Asakusa, is a vibrant district that offers a glimpse into Tokyo’s interesting history and culture. It is home to some of the most iconic landmarks in Tokyo, such as the Senso-ji Temple, the bustling Nakamise Shopping Street, and the Tokyo Sky Tree a short walk away.

Sensoji Asakusa

You can easily spend an entire day exploring Asakusa, from visiting historic temples and shrines to rikshaw rides or strolling the streets in traditional kimonos. The district is also known for its festival, which attracts thousands of visitors every year.

Top Attractions in Asakusa

Sensoji Temple In Asakusa Tokyo
Sensoji Temple In Asakusa Tokyo

Asakusa is one of the most popular destinations in Tokyo. Famous for its traditional Japanese atmosphere, ancient temples, and delicious street food. here’s a few of the highlights in Asakusa that are worth visiting.

Sensoji Temple

Sensoji Asakusa
Sensoji Asakusa

At the top of the list has to be Sensoji Temple, the most famous temple in Asakusa and one of the oldest in Tokyo. It was founded in the 7th century and is dedicated to the Buddhist goddess of mercy, Kannon.

The temple is known for its impressive entrance gate, called the Kaminarimon or Thunder Gate, which features a large paper lantern and a massive statue of Fujin, the god of wind, and Raijin, the god of thunder.

After passing through the gate, visitors will walk along Nakamise-dori, a bustling street lined with traditional Japanese shops selling souvenirs, snacks, and crafts. At the end of the street, visitors will arrive at the main hall of Sensoji Temple, where they can offer prayers and purchase good luck charms and omamori.

Asakusa Shrine

Asakusa Jinja Shrine
Asakusa Jinja Shrine

Asakusa Shrine, also known as Sanja-sama, is a Shinto shrine next to Sensoji Temple. It is dedicated to the three founders of Sensoji Temple and is one of the most important shrines in Tokyo. The shrine is known for its vibrant festivals, including the Sanja Matsuri, which takes place in May and attracts millions of visitors from all over Japan.

The shrine grounds are also home to a beautiful garden, called the Asakusa Engei Garden, which features a pond, a tea house, and seasonal flowers and plants.

Tokyo Skytree

Tokyo Skytree
Tokyo Skytree

The Tokyo Skytree is a modern landmark that dominates the skyline of Asakusa. It is the tallest tower in the world, standing at 634 meters tall, and offers breathtaking views of Tokyo and the surrounding area. You can ride the elevator to the top of the tower and enjoy panoramic views from the observation deck.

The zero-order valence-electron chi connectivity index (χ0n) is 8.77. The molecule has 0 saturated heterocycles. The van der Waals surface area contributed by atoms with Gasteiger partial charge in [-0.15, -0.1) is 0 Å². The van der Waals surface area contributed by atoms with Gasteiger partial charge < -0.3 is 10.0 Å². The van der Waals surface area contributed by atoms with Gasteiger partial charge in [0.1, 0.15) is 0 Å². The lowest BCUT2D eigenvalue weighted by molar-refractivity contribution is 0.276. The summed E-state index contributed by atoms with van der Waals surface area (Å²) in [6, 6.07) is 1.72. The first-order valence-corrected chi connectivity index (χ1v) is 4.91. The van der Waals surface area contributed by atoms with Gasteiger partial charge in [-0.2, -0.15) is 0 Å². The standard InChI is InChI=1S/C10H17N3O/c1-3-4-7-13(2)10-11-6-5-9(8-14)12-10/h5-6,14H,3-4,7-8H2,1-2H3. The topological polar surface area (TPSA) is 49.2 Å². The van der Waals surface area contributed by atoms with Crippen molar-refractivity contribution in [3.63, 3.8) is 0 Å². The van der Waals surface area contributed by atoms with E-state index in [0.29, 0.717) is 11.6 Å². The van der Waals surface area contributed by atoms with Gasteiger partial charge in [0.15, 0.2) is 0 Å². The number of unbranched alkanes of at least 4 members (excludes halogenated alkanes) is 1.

The Tokyo Skytree also features restaurants, shops, and entertainment facilities, including an aquarium and a planetarium.

More Things To Do In Asakusa


But the list doesn’t end here. There are plenty of things to see and do. Here’s 12 more things to add to your itinerary:

  • Visit the Asakusa Culture Tourist Information Center – Located just a few steps from Kaminarimon Gate, the center offers free Wi-Fi, maps, and brochures. You can also enjoy a panoramic view of Asakusa from its observation deck.
  • Try traditional Japanese sweets – Asakusa has many shops selling traditional Japanese sweets, such as manju (sweet bean paste cakes) and senbei (rice crackers). Try some at a local shop.
  • Take a rickshaw ride – Explore Asakusa in a traditional rickshaw. You can choose from courses, including one that takes you to the nearby Sumida River. Here’s everything you need to know.
  • Visit the Asakusa Engei Hall – This theater hosts rakugo (traditional Japanese comic storytelling) and manzai (two-person stand-up comedy) performances. Check the schedule and enjoy some laughs.
  • Try some Hoppy – Hoppy is a low-alcohol beer-like drink that originated in Asakusa. Try some at a local bar.
  • Wear a kimono  – If you’d like to try walking around the streets of tokyo in a kimono, the Asakusa is the place to do it. Check out our guide on renting and wearing a kimono in Asakusa
  • Take a Sumida River Cruise – Enjoy a scenic boat ride on the Sumida River. You can choose from courses, including one that takes you to Tokyo Bay.
  • Check out the Asakusa Hanayashiki Amusement Park – This amusement park, which opened in 1853, is the oldest in Japan. It has attractions, including a roller coaster and a haunted house.
  • Visit the Asahi Beer Tower – This landmark building, which looks like a beer glass, is near Asakusa Station. You can enjoy a panoramic view of Tokyo from its observation deck.
  • Try some tempura – Asakusa has many restaurants serving tempura (battered and deep-fried seafood and vegetables). Try some at a local restaurant.

And this is just a sample of the many things you can do in Asakusa. Whether you’re interested in history, culture, or just having fun, Asakusa has Something to interest all.

Food and Drink in Asakusa

Asakusa Hoppy Street

Asakusa is a foodie’s paradise, with a wide variety of delicious street food and restaurants to choose from. Whether you’re in the mood for something sweet or savory, traditional or modern, Asakusa has it all.

Street Food